If you think South Florida isn’t cutting edge when it comes to technology, think again. IBM invented the first widely adopted personal computer in Boca Raton 30 years ago and other globally pioneering efforts were recently spotlighted at a South Florida Technology Alliance event entitled,
“The Web Just Turned 20, Learn From the Internet Pioneers.”
Newcomers to the area and non-technology enthusiasts may not realize the accomplishments of the panel’s entrepreneurs:
“ Pioneering the world of online fantasy sports
Creating the world’s largest web hosting company
Building the world’s most modern network access point (NAP)
Launching three public companies that pioneered webhosting and Internet service providing
“They built new services and built services that didn’t exist before. They did things that were groundbreaking,” said the event moderator, SFTA board member Chris Fleck, who is also vice president of mobility and alliances for Citrix Mobility as well as a SFBW columnist.
Fleck said the panel discussion was happening as the region was getting growing national recognition, such as a May story in Fortune that was headlined, “The next big tech hub is in … Miami?” Dan Kane, who was an audience member, is getting attention for his company, Modernizing Medicine, which puts medical records into the cloud and in September was listed by Forbes as No. 2 of the 10 companies by Forbes that’s revolutionizing entrepreneurship. The No. 1 spot was Tesla.
Fleck said the region suffers more from a PR problem than anything else and he’s promoting the use of the hashtag #worknplayinfla and @soflatech on Twitter.
Medina’s homework lesson
Panelist Manny Medina incorporated the real estate company Terremark in 1980, long before it morphed into an information technology services company. He says he first became fascinated with the Internet in the mid-1990s when he was helping his kids with homework. He thought, “I don’t need to track through Encyclopedia Britannica?”
The veteran commercial developer didn’t have a technology background, but says, “I started doing what I knew how to do: building buildings for the Internet.”
Medina gave some insight into the birth of the Network Access Point (NAP) of the Americas, the block-sized building topped by radar domes in downtown Miami. The telecom industry decided it needed an exchange point and he thought the opportunity to build a hub was the modern equivalent of building Miami International Airport.
Getting the deal wasn’t an easy slam dunk since 20 plus companies showed interest along with economic leaders in Georgia and Texas. Medina’s team went beyond the idea of just providing a place for cables to be tied together by offering servers, routers and services. The NAP has gone from 35 telecom carriers to 180 and handles about 95 percent of the traffic Europe, Latin America and North America. Terremark went public in April 2000, not too long before the stock market bubble burst.
Medina looked at panelist Mike Levy, who had an earlier stock offering and said, “He road the crest, I road the precipice.”
However, Levy’s Sportsline actually became a big selling point, Medina says. Customers would say, “Why should I put my infrastructure in Miami? You have hurricanes and refugees.” Medina’s response was, “You heard of fantasy football. What happens at 4:05 on Sundays? You know where that traffic is coming from? It’s the NAP of the Americas. That’s as mission critical as it gets.”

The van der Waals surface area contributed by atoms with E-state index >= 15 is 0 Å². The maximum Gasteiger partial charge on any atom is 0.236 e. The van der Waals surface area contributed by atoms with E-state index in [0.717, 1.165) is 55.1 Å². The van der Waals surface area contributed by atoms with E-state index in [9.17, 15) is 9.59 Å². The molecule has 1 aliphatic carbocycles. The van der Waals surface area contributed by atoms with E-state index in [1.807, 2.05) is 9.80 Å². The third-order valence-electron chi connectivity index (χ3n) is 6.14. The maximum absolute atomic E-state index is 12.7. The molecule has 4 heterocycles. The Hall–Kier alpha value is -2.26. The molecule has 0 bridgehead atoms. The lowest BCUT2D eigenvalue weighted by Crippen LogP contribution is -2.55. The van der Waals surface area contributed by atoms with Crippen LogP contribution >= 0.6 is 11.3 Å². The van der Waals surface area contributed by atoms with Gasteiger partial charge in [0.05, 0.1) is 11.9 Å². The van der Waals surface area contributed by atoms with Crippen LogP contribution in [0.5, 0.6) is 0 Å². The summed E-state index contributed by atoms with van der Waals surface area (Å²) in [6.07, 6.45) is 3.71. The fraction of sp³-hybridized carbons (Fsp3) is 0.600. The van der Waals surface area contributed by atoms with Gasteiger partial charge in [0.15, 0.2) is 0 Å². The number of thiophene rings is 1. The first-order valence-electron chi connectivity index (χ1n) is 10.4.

Levy joked, “I should have gotten stock options.”
After selling Terremark to Verizon, Medina came back into the spotlight by announcing eMerge Americas, a multi-day conference that is designed to make South Florida the technology capital of the Americas. Medina said it was founded out of his frustration of finding employees in South Florida when he had the NAP here. Terremark had more employees in Brazil and Texas.
Medina’s team studied the technology ecosystem in not only places like Silicon Valley, but Austin, London and Santiago. eMerge is modeled somewhat on South by Southwest, which has enhanced Austin’s reputation as a tech capital.
The major pillars needed in the region are education, incubators and accelerators, funding and an employment base. Medina said the region’s reputation is slowly changing, but he still hears complaints about employers” ability to find software developers in the region.
One possible solution is reversing decades of brain drain that has seen graduates of local universities leave elsewhere to climb the tech ladder. He’s seeing promising signs as he tours the country, saying, “It’s amazing the number of people with high positions that want to come back.”
Levy capitalizes on
the Internet craze
Panelist Mike Levy got into technology early in his career with an electrical engineering degree from Georgia Tech. He worked for Racal Datacom, which once had a sprawling plant in Sunrise. Levy left Racal to found Lexicon, which did the first hand-held language terminals and then credit card authorization terminals. He sold Lexicon in 1993 and then was inspired when he saw AOL go public. That was also the era of Prodigy and CompuServe.
He saw the millions of subscribers and thought he could do a vertical. In January 1995, he talked with Jim Barksdale at Netscape who thought there could be room for a second company behind ESPN, which was doing a sports service. Netscape played a key role in developing the technology infrastructure behind Sportsline.
Levy got a meeting with Kleiner Perkins Caufield & Byers, the famed Silicon Valley VC firm, but was disappointed when Kleiner member Kevin Compton, who was on the board with Citrix, wasn’t there.
“The only guy there was a biotech guy, but he turned out to be a huge sports fan who now owns the Golden State Warriors,” Levy said, referring to majority owner Joseph Lacob.
Kleiner Perkins gave Sportsline an initial $5 million in 1995. Then it participated in an $11 million equity round in May 1996 that also included Reuters NewMedia, TCI, New York Life and Alliance Technology, according to a history of the company at CBSSports.com. Sportsline enlisted Joe Namath, Mike Schmidt and Bob Costas to help introduce the company.